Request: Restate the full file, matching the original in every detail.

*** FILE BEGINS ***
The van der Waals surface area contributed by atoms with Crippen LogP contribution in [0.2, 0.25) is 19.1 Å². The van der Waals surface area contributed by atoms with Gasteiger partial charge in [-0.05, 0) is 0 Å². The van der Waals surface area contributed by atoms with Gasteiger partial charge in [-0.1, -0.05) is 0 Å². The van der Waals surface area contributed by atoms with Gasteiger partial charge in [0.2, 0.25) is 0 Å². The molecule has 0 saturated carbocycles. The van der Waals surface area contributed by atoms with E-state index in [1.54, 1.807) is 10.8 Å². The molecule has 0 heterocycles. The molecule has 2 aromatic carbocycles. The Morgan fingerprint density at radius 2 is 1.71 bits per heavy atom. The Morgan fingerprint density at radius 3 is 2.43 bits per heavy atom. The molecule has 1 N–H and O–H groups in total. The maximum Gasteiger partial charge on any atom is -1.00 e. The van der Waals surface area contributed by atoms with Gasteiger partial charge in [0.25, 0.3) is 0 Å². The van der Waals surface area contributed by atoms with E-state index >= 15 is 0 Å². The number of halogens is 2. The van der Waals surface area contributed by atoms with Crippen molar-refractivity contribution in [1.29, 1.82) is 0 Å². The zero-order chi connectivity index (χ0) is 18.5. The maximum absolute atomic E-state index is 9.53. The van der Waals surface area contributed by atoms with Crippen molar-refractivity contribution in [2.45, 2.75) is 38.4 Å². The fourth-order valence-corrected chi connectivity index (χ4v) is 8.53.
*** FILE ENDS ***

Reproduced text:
The van der Waals surface area contributed by atoms with Crippen LogP contribution in [0.2, 0.25) is 19.1 Å². The van der Waals surface area contributed by atoms with Gasteiger partial charge in [-0.05, 0) is 0 Å². The van der Waals surface area contributed by atoms with Gasteiger partial charge in [-0.1, -0.05) is 0 Å². The van der Waals surface area contributed by atoms with Gasteiger partial charge in [0.2, 0.25) is 0 Å². The molecule has 0 saturated carbocycles. The van der Waals surface area contributed by atoms with E-state index in [1.54, 1.807) is 10.8 Å². The molecule has 0 heterocycles. The molecule has 2 aromatic carbocycles. The Morgan fingerprint density at radius 2 is 1.71 bits per heavy atom. The Morgan fingerprint density at radius 3 is 2.43 bits per heavy atom. The molecule has 1 N–H and O–H groups in total. The maximum Gasteiger partial charge on any atom is -1.00 e. The van der Waals surface area contributed by atoms with Gasteiger partial charge in [0.25, 0.3) is 0 Å². The van der Waals surface area contributed by atoms with E-state index >= 15 is 0 Å². The number of halogens is 2. The van der Waals surface area contributed by atoms with Crippen molar-refractivity contribution in [1.29, 1.82) is 0 Å². The zero-order chi connectivity index (χ0) is 18.5. The maximum absolute atomic E-state index is 9.53. The van der Waals surface area contributed by atoms with Crippen molar-refractivity contribution in [2.45, 2.75) is 38.4 Å². The fourth-order valence-corrected chi connectivity index (χ4v) is 8.53.